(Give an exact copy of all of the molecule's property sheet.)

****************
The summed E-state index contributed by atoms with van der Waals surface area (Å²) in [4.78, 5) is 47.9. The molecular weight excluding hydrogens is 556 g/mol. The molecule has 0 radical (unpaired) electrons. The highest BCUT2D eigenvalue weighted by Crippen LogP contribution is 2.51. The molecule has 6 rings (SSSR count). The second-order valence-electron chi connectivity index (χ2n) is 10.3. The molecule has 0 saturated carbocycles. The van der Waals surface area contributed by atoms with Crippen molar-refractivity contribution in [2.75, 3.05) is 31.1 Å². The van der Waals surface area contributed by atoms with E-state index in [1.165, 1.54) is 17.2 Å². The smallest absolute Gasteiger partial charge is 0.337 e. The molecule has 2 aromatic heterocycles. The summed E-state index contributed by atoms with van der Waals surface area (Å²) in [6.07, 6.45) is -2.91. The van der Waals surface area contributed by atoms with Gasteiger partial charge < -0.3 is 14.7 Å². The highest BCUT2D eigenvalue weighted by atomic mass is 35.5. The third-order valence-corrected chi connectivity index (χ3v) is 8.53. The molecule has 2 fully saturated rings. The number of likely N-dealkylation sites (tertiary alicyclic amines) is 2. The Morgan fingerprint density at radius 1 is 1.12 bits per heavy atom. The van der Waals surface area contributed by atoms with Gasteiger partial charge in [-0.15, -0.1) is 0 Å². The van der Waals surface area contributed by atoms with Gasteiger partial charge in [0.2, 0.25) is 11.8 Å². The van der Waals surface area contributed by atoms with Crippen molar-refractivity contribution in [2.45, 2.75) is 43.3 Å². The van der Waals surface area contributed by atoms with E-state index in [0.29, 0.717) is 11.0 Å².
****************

The summed E-state index contributed by atoms with van der Waals surface area (Å²) in [4.78, 5) is 47.9. The molecular weight excluding hydrogens is 556 g/mol. The molecule has 0 radical (unpaired) electrons. The highest BCUT2D eigenvalue weighted by Crippen LogP contribution is 2.51. The molecule has 6 rings (SSSR count). The second-order valence-electron chi connectivity index (χ2n) is 10.3. The molecule has 0 saturated carbocycles. The van der Waals surface area contributed by atoms with Crippen molar-refractivity contribution in [2.75, 3.05) is 31.1 Å². The van der Waals surface area contributed by atoms with E-state index in [1.165, 1.54) is 17.2 Å². The smallest absolute Gasteiger partial charge is 0.337 e. The molecule has 2 aromatic heterocycles. The summed E-state index contributed by atoms with van der Waals surface area (Å²) in [6.07, 6.45) is -2.91. The van der Waals surface area contributed by atoms with Gasteiger partial charge < -0.3 is 14.7 Å². The highest BCUT2D eigenvalue weighted by atomic mass is 35.5. The third-order valence-corrected chi connectivity index (χ3v) is 8.53. The molecule has 2 fully saturated rings. The number of likely N-dealkylation sites (tertiary alicyclic amines) is 2. The Morgan fingerprint density at radius 1 is 1.12 bits per heavy atom. The van der Waals surface area contributed by atoms with Gasteiger partial charge in [-0.15, -0.1) is 0 Å². The van der Waals surface area contributed by atoms with Gasteiger partial charge in [0.2, 0.25) is 11.8 Å². The van der Waals surface area contributed by atoms with Crippen molar-refractivity contribution in [2.45, 2.75) is 43.3 Å². The van der Waals surface area contributed by atoms with E-state index in [0.29, 0.717) is 11.0 Å².